it’s because of the tendency of authors to submit very incremental
papers—what one could call ‘minimal publishable
units’. There are as many scientists who ‘slice the salami’ as
thin as possible as there are specialized journals willing to
publish their work.
It’s certainly possible to argue that the proliferation of papers
also results from an explosion of research disciplines, each of
which needs its own set of journals, and from the need the community
has for the independent replication of published results.
One could also say that trainees need papers to advance to the
next stage of their careers and that researchers need papers to
show funding agencies where their money has been going.
For the sake of argument, though, let’s agree that there are
problems about cost and power in scientific publishing that
need to be fixed. So, here’s a bold proposal to reduce both the
number of publications that your library has to pay for and
the influence of editors on what is granted visibility in highprofile
journals—let’s set a limit on the number of papers that
scientists can publish during their careers.
These are the basic rules: whenever you get your first academic
job (that is, the first lab of your own), you get 20 tickets.
Ticket scalpers
What would you do if you could publish only 20 papers throughout your career?
Every time you publish a paper, you hand over one of them.
Once you run out of tickets, your publishing days are over. As
simple as that.
If we adopted this model, many articles reporting incremental
advances would no longer be written, and many specialized
journals would disappear. And with far fewer papers to read,
each one reporting a much more complete piece of research,
search committees or funding bodies could directly evaluate
the work of a given scientist, instead of (as is often the case)
leaning on surrogate indicators such as a journal’s impact factor
or number of citations.
At the extreme, we might not even need journals (and editors)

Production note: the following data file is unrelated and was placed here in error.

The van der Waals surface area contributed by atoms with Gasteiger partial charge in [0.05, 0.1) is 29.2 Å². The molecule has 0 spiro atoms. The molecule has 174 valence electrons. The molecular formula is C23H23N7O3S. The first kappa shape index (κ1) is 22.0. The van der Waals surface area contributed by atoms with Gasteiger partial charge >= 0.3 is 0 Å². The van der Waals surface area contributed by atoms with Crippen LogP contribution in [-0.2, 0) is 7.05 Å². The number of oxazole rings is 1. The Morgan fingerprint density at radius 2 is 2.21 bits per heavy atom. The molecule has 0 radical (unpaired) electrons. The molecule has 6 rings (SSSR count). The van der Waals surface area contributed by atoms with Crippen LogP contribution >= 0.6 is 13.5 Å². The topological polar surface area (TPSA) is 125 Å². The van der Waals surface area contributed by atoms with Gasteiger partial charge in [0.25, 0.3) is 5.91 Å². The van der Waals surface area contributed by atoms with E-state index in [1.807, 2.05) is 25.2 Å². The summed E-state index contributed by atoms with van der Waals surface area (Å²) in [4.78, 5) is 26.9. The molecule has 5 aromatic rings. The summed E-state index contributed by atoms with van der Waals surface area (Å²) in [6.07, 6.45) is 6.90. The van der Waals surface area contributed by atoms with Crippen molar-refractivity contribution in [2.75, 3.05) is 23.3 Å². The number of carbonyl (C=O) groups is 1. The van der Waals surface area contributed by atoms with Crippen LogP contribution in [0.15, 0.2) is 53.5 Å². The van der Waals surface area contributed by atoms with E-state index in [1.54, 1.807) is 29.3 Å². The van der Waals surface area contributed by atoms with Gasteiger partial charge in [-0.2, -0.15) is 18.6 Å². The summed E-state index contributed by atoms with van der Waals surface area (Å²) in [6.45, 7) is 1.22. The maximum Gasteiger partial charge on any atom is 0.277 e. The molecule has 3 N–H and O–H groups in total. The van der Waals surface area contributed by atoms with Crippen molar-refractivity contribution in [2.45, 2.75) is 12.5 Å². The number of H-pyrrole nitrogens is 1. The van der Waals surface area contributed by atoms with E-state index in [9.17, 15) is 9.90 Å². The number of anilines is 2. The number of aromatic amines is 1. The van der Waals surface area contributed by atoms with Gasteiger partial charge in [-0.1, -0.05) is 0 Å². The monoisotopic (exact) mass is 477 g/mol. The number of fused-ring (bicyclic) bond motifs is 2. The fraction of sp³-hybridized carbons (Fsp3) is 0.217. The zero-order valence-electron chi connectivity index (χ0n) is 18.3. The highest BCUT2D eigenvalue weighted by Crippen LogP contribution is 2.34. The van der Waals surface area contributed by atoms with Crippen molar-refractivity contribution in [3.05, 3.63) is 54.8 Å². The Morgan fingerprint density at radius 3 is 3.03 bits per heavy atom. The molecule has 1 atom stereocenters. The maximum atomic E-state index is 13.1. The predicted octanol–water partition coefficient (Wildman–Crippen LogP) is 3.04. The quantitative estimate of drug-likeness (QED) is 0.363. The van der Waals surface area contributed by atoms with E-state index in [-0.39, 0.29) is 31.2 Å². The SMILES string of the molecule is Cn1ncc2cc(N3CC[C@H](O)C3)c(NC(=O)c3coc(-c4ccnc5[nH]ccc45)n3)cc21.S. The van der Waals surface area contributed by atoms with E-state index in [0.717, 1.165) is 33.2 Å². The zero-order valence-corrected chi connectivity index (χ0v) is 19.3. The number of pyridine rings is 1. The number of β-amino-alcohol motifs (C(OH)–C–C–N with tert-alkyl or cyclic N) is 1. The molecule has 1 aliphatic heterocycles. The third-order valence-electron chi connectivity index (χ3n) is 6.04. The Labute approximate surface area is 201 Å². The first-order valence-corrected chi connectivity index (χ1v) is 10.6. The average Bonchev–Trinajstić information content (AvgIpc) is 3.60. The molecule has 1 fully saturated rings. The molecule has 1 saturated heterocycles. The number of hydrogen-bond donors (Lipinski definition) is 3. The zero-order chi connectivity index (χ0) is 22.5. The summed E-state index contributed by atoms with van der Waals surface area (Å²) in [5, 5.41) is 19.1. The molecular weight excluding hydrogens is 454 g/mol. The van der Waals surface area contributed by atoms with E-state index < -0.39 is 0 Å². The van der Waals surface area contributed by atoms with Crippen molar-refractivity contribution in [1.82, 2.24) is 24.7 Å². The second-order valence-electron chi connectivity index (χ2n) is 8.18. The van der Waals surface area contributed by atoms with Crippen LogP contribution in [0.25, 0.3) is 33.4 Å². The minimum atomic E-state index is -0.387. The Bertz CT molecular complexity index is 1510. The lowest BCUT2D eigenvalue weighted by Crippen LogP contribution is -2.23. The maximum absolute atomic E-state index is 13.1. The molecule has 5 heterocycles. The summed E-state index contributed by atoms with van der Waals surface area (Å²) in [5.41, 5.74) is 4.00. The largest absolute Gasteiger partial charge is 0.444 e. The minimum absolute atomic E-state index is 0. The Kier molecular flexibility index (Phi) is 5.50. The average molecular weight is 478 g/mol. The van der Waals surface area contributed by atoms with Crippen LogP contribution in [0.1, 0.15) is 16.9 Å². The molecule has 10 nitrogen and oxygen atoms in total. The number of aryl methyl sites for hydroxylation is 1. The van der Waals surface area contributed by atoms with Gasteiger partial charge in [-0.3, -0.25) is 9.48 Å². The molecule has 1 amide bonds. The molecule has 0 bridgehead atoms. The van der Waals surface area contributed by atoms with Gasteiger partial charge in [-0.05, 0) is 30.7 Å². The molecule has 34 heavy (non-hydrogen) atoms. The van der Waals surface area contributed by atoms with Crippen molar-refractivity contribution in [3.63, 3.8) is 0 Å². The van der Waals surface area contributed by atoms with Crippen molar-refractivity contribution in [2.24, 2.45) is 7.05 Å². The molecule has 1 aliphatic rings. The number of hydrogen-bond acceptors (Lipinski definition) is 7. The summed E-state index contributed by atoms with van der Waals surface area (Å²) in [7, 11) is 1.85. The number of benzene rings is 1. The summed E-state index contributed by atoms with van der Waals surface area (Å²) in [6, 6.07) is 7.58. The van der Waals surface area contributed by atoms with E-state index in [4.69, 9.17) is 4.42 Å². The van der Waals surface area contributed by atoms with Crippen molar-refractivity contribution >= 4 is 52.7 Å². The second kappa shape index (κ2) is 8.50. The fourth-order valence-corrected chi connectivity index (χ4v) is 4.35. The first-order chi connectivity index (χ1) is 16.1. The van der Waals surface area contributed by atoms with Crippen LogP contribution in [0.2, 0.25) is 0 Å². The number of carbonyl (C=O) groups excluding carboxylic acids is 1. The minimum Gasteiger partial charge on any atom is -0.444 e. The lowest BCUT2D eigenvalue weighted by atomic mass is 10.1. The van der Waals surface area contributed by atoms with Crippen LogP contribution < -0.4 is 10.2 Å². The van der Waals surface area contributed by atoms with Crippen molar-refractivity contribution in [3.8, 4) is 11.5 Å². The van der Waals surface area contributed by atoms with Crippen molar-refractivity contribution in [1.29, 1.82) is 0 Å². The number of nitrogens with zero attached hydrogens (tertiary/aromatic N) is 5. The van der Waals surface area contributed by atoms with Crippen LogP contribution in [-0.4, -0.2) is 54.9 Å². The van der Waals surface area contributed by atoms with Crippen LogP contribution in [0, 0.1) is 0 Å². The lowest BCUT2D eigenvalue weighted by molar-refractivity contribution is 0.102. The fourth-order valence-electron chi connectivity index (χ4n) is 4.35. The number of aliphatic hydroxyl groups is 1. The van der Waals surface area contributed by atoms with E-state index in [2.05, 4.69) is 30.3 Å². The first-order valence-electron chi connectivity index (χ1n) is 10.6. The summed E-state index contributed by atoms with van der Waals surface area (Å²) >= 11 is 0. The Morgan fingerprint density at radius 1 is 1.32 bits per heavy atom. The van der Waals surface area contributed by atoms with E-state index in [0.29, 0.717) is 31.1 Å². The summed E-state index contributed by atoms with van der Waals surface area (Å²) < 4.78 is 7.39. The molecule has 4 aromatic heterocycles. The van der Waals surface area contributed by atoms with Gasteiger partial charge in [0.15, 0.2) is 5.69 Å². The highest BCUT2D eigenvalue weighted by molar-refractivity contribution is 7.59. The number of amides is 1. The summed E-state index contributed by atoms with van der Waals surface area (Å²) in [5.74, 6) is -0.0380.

anymore; everything would be published in preprint
servers like those used by physicists, and the community
would simply evaluate and rank the different contributions
as they become available. This way, the whole community could
act as reviewers, doing away with the existing peer-review process.
This is somewhat reminiscent of what some websites are
already trying to do, so far with limited success. But if everybody
agreed to publish just 20 papers to keep the size of the
literature manageable, then the journal of the future might
conceivably be a preprint server.
As this model is adopted, it will certainly need some tweaking.
Maybe a particularly seminal paper would be exempt from
ticket usage. Would review articles require a ticket? Maybe a
much coveted award could come with half an extra ticket,
and a very competitive postdoctoral fellowship could get you
one-fourth of a ticket. If you collaborate with another lab, you
could be sole senior author of a paper at the expense of one
ticket or, alternatively, ‘split the bill’ with your collaborator.
Authors of fraudulent papers could be penalized by taking away
from them, say, three tickets. Maybe we would even see the birth
of a new class of ticket scalper and the production of counterfeit
tickets. And if you are one of those extraordinarily persuasive
scientists, you can always try to convince another researcher to
give you one of their tickets so you can publish another influential
piece of work.
The key question is: if you are unhappy with scientific publishing,
would you agree to the 20-paper limit?